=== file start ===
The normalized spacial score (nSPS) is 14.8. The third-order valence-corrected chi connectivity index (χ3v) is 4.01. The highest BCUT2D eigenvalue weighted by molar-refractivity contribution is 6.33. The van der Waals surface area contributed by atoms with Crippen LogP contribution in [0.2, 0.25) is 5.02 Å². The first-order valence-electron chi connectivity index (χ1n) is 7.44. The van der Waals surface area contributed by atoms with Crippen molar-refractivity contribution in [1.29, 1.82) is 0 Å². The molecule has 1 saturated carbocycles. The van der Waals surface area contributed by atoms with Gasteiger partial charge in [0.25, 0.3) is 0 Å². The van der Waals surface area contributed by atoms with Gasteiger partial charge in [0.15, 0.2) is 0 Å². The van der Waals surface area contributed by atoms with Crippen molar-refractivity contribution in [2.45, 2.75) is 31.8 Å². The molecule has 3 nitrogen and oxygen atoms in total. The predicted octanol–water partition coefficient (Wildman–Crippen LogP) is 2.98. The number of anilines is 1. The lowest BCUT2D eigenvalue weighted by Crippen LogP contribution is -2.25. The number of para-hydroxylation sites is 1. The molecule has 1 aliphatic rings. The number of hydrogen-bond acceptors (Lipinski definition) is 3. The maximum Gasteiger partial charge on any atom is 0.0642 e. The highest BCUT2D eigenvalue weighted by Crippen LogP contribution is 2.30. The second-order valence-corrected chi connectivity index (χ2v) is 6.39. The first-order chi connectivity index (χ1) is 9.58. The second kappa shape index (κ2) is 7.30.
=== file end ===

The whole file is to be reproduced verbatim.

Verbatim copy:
The normalized spacial score (nSPS) is 14.8. The third-order valence-corrected chi connectivity index (χ3v) is 4.01. The highest BCUT2D eigenvalue weighted by molar-refractivity contribution is 6.33. The van der Waals surface area contributed by atoms with Crippen LogP contribution in [0.2, 0.25) is 5.02 Å². The first-order valence-electron chi connectivity index (χ1n) is 7.44. The van der Waals surface area contributed by atoms with Crippen molar-refractivity contribution in [1.29, 1.82) is 0 Å². The molecule has 1 saturated carbocycles. The van der Waals surface area contributed by atoms with Gasteiger partial charge in [0.25, 0.3) is 0 Å². The van der Waals surface area contributed by atoms with Gasteiger partial charge in [0.15, 0.2) is 0 Å². The van der Waals surface area contributed by atoms with Crippen molar-refractivity contribution in [2.45, 2.75) is 31.8 Å². The molecule has 3 nitrogen and oxygen atoms in total. The predicted octanol–water partition coefficient (Wildman–Crippen LogP) is 2.98. The number of anilines is 1. The lowest BCUT2D eigenvalue weighted by Crippen LogP contribution is -2.25. The number of para-hydroxylation sites is 1. The molecule has 1 aliphatic rings. The number of hydrogen-bond acceptors (Lipinski definition) is 3. The maximum Gasteiger partial charge on any atom is 0.0642 e. The highest BCUT2D eigenvalue weighted by Crippen LogP contribution is 2.30. The second-order valence-corrected chi connectivity index (χ2v) is 6.39. The first-order chi connectivity index (χ1) is 9.58. The second kappa shape index (κ2) is 7.30.